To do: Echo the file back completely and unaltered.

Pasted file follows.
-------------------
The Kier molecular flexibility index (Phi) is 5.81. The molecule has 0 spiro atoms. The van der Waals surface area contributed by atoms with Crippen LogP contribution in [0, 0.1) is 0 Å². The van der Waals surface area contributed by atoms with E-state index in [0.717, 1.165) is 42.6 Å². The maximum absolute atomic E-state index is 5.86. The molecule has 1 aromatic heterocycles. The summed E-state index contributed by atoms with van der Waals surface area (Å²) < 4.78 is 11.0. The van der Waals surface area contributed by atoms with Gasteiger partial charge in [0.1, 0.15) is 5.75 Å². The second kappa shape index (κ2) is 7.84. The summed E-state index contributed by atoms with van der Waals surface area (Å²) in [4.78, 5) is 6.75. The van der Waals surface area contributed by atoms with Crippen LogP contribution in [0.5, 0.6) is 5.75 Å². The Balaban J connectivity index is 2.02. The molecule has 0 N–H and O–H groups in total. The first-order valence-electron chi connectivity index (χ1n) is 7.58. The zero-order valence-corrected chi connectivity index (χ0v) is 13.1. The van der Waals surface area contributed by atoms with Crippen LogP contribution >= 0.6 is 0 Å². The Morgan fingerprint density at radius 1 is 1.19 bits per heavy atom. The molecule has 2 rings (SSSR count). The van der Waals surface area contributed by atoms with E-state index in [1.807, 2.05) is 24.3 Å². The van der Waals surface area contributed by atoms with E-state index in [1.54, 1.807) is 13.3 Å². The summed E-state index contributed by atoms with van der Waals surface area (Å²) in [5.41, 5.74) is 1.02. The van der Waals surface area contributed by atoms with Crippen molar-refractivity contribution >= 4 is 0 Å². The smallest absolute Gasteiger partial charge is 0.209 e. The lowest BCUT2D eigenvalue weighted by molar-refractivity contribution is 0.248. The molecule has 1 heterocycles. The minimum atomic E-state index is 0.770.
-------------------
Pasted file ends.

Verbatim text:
The Kier molecular flexibility index (Phi) is 5.81. The molecule has 0 spiro atoms. The van der Waals surface area contributed by atoms with Crippen LogP contribution in [0, 0.1) is 0 Å². The van der Waals surface area contributed by atoms with E-state index in [0.717, 1.165) is 42.6 Å². The maximum absolute atomic E-state index is 5.86. The molecule has 1 aromatic heterocycles. The summed E-state index contributed by atoms with van der Waals surface area (Å²) < 4.78 is 11.0. The van der Waals surface area contributed by atoms with Gasteiger partial charge in [0.1, 0.15) is 5.75 Å². The second kappa shape index (κ2) is 7.84. The summed E-state index contributed by atoms with van der Waals surface area (Å²) in [4.78, 5) is 6.75. The van der Waals surface area contributed by atoms with Crippen LogP contribution in [0.5, 0.6) is 5.75 Å². The Balaban J connectivity index is 2.02. The molecule has 0 N–H and O–H groups in total. The first-order valence-electron chi connectivity index (χ1n) is 7.58. The zero-order valence-corrected chi connectivity index (χ0v) is 13.1. The van der Waals surface area contributed by atoms with Crippen LogP contribution >= 0.6 is 0 Å². The Morgan fingerprint density at radius 1 is 1.19 bits per heavy atom. The molecule has 2 rings (SSSR count). The van der Waals surface area contributed by atoms with E-state index in [1.807, 2.05) is 24.3 Å². The van der Waals surface area contributed by atoms with E-state index in [1.54, 1.807) is 13.3 Å². The summed E-state index contributed by atoms with van der Waals surface area (Å²) in [5.41, 5.74) is 1.02. The van der Waals surface area contributed by atoms with Crippen molar-refractivity contribution >= 4 is 0 Å². The smallest absolute Gasteiger partial charge is 0.209 e. The lowest BCUT2D eigenvalue weighted by molar-refractivity contribution is 0.248. The molecule has 1 heterocycles. The minimum atomic E-state index is 0.770.